Katie McPherson, CRO, City of Vancouver
Christine Arthurs, Deputy CRO, The City of Calgary
Chair:  Jon Philipsborn, Associate Vice President, Climate Adaptation Practice Director for the Americas, AECOM
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DateTuesday, September 19, 2017 at 8:30 AM, Lecture Theatre, Victoria Conference Centre
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While you’re attending the conference, don’t forget to also register for ACT’s workshop: Taking Action on Green Resilience: Adaptation & Mitigation Synergies. Click here for more information..
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ACT Workshop at Livable Cities Forum 2017

 

The 2017 Livable Cities Forum will take place September 18-20 in Victoria, BC. As a special pre-event workshop, Green Resilience Strategies and ACT are offering the following:

Taking Action on Green Resilience: Adaptation & Mitigation Synergies
Sunday, September 17
1:30 – 5:30 pm
Cost: $45 + tax and fees

It is time to align our efforts on climate change mitigation and adaptation planning, to increase the returns on investment in climate change and infrastructure and attract more funding for implementation. Join us to explore “Green Resilience” measures that yield both climate change mitigation and adaptation benefits, and discover how they can be financed and implemented across Canada.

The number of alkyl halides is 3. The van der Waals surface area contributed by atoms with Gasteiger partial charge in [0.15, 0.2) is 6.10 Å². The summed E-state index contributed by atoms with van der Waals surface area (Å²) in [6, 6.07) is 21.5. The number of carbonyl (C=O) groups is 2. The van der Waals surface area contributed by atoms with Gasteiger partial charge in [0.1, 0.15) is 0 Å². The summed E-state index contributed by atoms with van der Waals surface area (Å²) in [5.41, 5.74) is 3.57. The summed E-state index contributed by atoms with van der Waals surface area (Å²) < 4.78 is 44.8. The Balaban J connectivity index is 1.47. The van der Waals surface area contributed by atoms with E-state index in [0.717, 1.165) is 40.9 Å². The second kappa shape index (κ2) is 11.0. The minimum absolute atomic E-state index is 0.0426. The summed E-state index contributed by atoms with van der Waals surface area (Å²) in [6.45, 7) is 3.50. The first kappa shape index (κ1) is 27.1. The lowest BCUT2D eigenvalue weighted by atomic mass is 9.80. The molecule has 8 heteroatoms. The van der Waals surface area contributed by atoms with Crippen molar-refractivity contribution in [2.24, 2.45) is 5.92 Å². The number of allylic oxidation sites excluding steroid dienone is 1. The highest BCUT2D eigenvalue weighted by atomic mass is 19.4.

Green Resilience Strategies and ACT (Adaptation to Climate Change Team) at Simon Fraser University have documented examples of synergistic Green Resilience measures in a variety of sectors, including energy, transportation, water and flood management. Participants will learn about green resilience opportunities such as microgrids + efficiency + renewables, green infrastructure, flood-proofing mass transit, building efficiency, and water conservation. Breakout discussions will focus on research, analysis, and policy needs to advance the state of practice and accelerate the financing and implementation of green resilience solutions. Light refreshments will be served.

Click here to register for this workshop.

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Webinar: Making a Big Impact in Sustainability Science with Big Data